Characterizing the Fish Passage Environment at The Dalles Dam Spillway: 2001-2004

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The spill environment at The Dalles Dam in 2001-2004 was characterized using a field-deployed autonomous sensor (the so-called Sensor Fish), computational fluid dynamics (CFD) modeling, and Lagrangian particle tracking. The sensor fish has a self-contained capability to digitally the record pressure and triaxial accelerations it was exposed to following its release into the spillway. After recovery downstream of the tailrace, the data stored in the memory of the sensor are downloaded and stored for analysis. The spillway, stilling basin, and tailrace hydrodynamics were simulated using an unsteady, free-surface, three-dimensional CFD code that solved the Reynolds-averaged Navier-Stokes equations in conjunction with ... continued below

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Richmond, Marshall C.; Carlson, Thomas J.; Serkowski, John A.; Cook, Chris B.; Duncan, Joanne P. & Perkins, William A. October 10, 2007.

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  • Pacific Northwest National Laboratory (U.S.)
    Publisher Info: Pacific Northwest National Laboratory (PNNL), Richland, WA (United States), Environmental Molecular Sciences Laboratory (EMSL)
    Place of Publication: Richland, Washington

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Description

The spill environment at The Dalles Dam in 2001-2004 was characterized using a field-deployed autonomous sensor (the so-called Sensor Fish), computational fluid dynamics (CFD) modeling, and Lagrangian particle tracking. The sensor fish has a self-contained capability to digitally the record pressure and triaxial accelerations it was exposed to following its release into the spillway. After recovery downstream of the tailrace, the data stored in the memory of the sensor are downloaded and stored for analysis. The spillway, stilling basin, and tailrace hydrodynamics were simulated using an unsteady, free-surface, three-dimensional CFD code that solved the Reynolds-averaged Navier-Stokes equations in conjunction with a two-equation turbulence model. The results from the CFD simulations were then used in a Lagrangian particle tracking model that included the effects of mass, drag, and buoyancy in the particle equation of motion. A random walk method was used to simulate the effects of small-scale turbulence on the particle motion. Several operational and structural conditions were evaluated using the Sensor Fish, CFD, and particle tracking. Quantifying events such as strike and stilling basin retention time characterized exposure conditions in the spill environment.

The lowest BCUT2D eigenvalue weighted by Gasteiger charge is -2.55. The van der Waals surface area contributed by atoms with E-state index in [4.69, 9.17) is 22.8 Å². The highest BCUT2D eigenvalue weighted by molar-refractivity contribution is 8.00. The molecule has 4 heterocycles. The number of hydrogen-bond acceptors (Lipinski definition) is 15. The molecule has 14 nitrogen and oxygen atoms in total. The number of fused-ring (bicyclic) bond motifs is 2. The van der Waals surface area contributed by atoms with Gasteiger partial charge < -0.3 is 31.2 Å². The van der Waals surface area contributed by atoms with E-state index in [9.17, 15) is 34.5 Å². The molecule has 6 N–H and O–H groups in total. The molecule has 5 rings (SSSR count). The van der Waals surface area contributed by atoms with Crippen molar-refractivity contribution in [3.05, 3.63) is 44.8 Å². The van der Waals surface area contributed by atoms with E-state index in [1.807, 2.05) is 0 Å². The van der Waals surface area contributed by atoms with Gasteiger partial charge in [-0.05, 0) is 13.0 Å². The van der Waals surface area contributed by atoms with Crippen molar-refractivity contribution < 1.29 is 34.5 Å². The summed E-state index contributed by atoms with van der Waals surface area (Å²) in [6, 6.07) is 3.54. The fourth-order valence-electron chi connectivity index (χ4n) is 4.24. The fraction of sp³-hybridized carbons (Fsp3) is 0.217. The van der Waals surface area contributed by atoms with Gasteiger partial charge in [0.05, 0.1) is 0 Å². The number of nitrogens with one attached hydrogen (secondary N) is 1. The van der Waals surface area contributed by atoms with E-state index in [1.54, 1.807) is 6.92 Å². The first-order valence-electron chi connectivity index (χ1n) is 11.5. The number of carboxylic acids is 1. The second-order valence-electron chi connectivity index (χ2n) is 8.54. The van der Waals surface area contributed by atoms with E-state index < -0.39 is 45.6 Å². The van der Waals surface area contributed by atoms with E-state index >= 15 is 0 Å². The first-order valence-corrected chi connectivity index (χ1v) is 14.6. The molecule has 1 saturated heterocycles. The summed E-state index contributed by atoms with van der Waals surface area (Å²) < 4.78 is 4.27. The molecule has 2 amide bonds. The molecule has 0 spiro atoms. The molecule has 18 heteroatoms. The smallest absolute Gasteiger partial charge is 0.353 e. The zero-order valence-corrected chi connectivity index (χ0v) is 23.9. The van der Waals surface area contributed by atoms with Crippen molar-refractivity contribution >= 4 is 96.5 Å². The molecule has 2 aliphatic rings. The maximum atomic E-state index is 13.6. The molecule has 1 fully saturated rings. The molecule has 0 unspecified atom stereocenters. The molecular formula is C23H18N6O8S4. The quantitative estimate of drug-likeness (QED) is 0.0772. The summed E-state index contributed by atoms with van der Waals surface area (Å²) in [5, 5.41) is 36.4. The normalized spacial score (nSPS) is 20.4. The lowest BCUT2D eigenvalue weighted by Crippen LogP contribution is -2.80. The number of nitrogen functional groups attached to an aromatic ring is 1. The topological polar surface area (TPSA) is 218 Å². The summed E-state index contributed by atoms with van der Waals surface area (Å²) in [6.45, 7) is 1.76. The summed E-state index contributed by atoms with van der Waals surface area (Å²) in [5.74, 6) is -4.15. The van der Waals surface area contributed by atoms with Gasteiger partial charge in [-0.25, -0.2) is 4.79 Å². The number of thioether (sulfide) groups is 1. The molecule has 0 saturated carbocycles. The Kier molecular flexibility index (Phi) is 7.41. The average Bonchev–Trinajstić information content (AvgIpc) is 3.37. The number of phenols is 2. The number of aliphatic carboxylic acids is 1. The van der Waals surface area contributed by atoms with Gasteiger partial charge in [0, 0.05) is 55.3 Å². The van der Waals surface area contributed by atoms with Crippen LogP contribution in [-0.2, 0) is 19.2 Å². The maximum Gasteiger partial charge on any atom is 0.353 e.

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  • Report No.: PNNL-16521
  • Grant Number: AC05-76RL01830
  • DOI: 10.2172/926967 | External Link
  • Office of Scientific & Technical Information Report Number: 926967
  • Archival Resource Key: ark:/67531/metadc893244

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  • October 10, 2007

Added to The UNT Digital Library

  • Sept. 27, 2016, 1:39 a.m.

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  • Dec. 2, 2016, 9:12 p.m.

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Richmond, Marshall C.; Carlson, Thomas J.; Serkowski, John A.; Cook, Chris B.; Duncan, Joanne P. & Perkins, William A. Characterizing the Fish Passage Environment at The Dalles Dam Spillway: 2001-2004, report, October 10, 2007; Richland, Washington. (digital.library.unt.edu/ark:/67531/metadc893244/: accessed December 13, 2017), University of North Texas Libraries, Digital Library, digital.library.unt.edu; crediting UNT Libraries Government Documents Department.